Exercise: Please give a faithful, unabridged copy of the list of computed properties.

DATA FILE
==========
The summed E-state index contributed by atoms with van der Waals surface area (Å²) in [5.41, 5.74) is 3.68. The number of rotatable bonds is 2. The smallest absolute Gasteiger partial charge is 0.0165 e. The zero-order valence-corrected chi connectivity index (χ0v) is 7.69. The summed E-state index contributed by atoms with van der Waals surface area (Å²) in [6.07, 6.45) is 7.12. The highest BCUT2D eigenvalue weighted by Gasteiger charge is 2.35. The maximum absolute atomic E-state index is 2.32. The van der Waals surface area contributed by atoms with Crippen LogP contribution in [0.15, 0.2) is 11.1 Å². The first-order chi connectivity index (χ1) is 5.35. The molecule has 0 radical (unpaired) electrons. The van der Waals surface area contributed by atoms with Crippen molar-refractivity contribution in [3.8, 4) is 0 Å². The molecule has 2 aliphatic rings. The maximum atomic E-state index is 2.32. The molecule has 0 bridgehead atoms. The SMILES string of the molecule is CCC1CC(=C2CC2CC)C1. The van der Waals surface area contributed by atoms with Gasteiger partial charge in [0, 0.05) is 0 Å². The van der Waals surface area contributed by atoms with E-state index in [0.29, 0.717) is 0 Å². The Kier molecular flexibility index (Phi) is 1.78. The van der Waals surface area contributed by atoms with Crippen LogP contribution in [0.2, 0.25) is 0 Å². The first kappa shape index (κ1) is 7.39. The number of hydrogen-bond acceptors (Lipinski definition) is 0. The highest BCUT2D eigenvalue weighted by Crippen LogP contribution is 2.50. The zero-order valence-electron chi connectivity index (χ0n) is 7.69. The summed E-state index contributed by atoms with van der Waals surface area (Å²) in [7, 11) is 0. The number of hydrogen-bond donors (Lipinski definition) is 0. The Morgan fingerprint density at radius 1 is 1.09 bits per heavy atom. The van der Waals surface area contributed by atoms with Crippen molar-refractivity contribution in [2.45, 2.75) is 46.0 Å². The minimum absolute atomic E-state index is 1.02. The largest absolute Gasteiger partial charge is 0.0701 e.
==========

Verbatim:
The summed E-state index contributed by atoms with van der Waals surface area (Å²) in [5.41, 5.74) is 3.68. The number of rotatable bonds is 2. The smallest absolute Gasteiger partial charge is 0.0165 e. The zero-order valence-corrected chi connectivity index (χ0v) is 7.69. The summed E-state index contributed by atoms with van der Waals surface area (Å²) in [6.07, 6.45) is 7.12. The highest BCUT2D eigenvalue weighted by Gasteiger charge is 2.35. The maximum absolute atomic E-state index is 2.32. The van der Waals surface area contributed by atoms with Crippen LogP contribution in [0.15, 0.2) is 11.1 Å². The first-order chi connectivity index (χ1) is 5.35. The molecule has 0 radical (unpaired) electrons. The van der Waals surface area contributed by atoms with Crippen molar-refractivity contribution in [3.8, 4) is 0 Å². The molecule has 2 aliphatic rings. The maximum atomic E-state index is 2.32. The molecule has 0 bridgehead atoms. The SMILES string of the molecule is CCC1CC(=C2CC2CC)C1. The van der Waals surface area contributed by atoms with Gasteiger partial charge in [0, 0.05) is 0 Å². The van der Waals surface area contributed by atoms with E-state index in [0.29, 0.717) is 0 Å². The Kier molecular flexibility index (Phi) is 1.78. The van der Waals surface area contributed by atoms with Crippen LogP contribution in [0.2, 0.25) is 0 Å². The first kappa shape index (κ1) is 7.39. The number of hydrogen-bond acceptors (Lipinski definition) is 0. The highest BCUT2D eigenvalue weighted by Crippen LogP contribution is 2.50. The zero-order valence-electron chi connectivity index (χ0n) is 7.69. The summed E-state index contributed by atoms with van der Waals surface area (Å²) in [7, 11) is 0. The number of hydrogen-bond donors (Lipinski definition) is 0. The Morgan fingerprint density at radius 1 is 1.09 bits per heavy atom. The van der Waals surface area contributed by atoms with Crippen molar-refractivity contribution in [2.45, 2.75) is 46.0 Å². The minimum absolute atomic E-state index is 1.02. The largest absolute Gasteiger partial charge is 0.0701 e.